Latest coronavirus infection rates show rise in Norwich
PUBLISHED: 12:18 30 July 2020 | UPDATED: 15:57 31 July 2020
There was a rise in the coronavirus infection rate in most areas of Norfolk last week, but numbers remain low.
Norwich, Breckland, North Norfolk, Great Yarmouth and South Norfolk all saw the rate of people testing positive for the virus increase.
The biggest rise was in Norwich, which, with a rate of five cases per 100,000 people, had the highest infection rate in the county in the week from Sunday July 19 to July 26. In that time seven people tested positive, up from three the previous week.
To put that in context, Blackburn with Darwen had the highest rate in England last week of 87.3 per 100,000 people, the data from Public Health England shows.
Last week 19 people tested positive for Covid-19 in Norfolk, an increase from 11 the week before.
In Breckland, the infection rate was 2.9 per 100,000 - up from 1.4 the previous week.
Meanwhile, in North Norfolk it rose from one to 1.9 and in south Norfolk the rate increased to 2.2 from 1.4.
In Great Yarmouth the rate per 100,000 went up from zero to one.
In Broadland it fell to 0.8 from 1.5 and in West Norfolk it remained steady at 0.7.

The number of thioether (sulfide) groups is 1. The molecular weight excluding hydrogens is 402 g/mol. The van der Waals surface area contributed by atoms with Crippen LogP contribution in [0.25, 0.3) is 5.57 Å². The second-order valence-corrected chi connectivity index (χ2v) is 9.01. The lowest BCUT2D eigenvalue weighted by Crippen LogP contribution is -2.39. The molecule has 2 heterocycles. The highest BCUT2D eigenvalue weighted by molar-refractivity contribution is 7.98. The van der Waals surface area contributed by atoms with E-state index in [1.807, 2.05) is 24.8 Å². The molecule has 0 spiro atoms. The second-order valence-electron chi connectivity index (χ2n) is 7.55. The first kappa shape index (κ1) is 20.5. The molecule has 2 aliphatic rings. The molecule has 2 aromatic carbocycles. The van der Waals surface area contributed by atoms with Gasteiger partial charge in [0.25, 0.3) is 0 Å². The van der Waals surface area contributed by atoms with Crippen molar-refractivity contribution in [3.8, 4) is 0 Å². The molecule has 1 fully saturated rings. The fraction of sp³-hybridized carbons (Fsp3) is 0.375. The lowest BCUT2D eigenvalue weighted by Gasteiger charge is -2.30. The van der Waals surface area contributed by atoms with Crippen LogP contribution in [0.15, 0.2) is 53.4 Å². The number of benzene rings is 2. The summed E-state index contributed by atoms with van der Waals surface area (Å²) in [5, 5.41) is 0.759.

The numbers are still tiny compared to elsewhere in England.
In Oldham and Leicester, both areas recording broadly the same rate of 56 cases.
Diane Steiner, deputy director of public health for Norfolk County Council, said: “We continue to monitor the data very closely so that we can track any increases or trends.
“Overall numbers in the county remain low because people continue to follow public health measures, such as washing hands, keeping their distance from others and wearing a face covering in shops and on public transport.”
The total number of confirmed cases in Norfolk since the pandemic began is now 2,893. The figure for Suffolk is 2,679.
It comes as health secretary Matt Hancock warned on Thursday that a “second wave” was starting in Europe.
Mr Hancock said “we’ve got to do everything” to prevent it reaching the UK.
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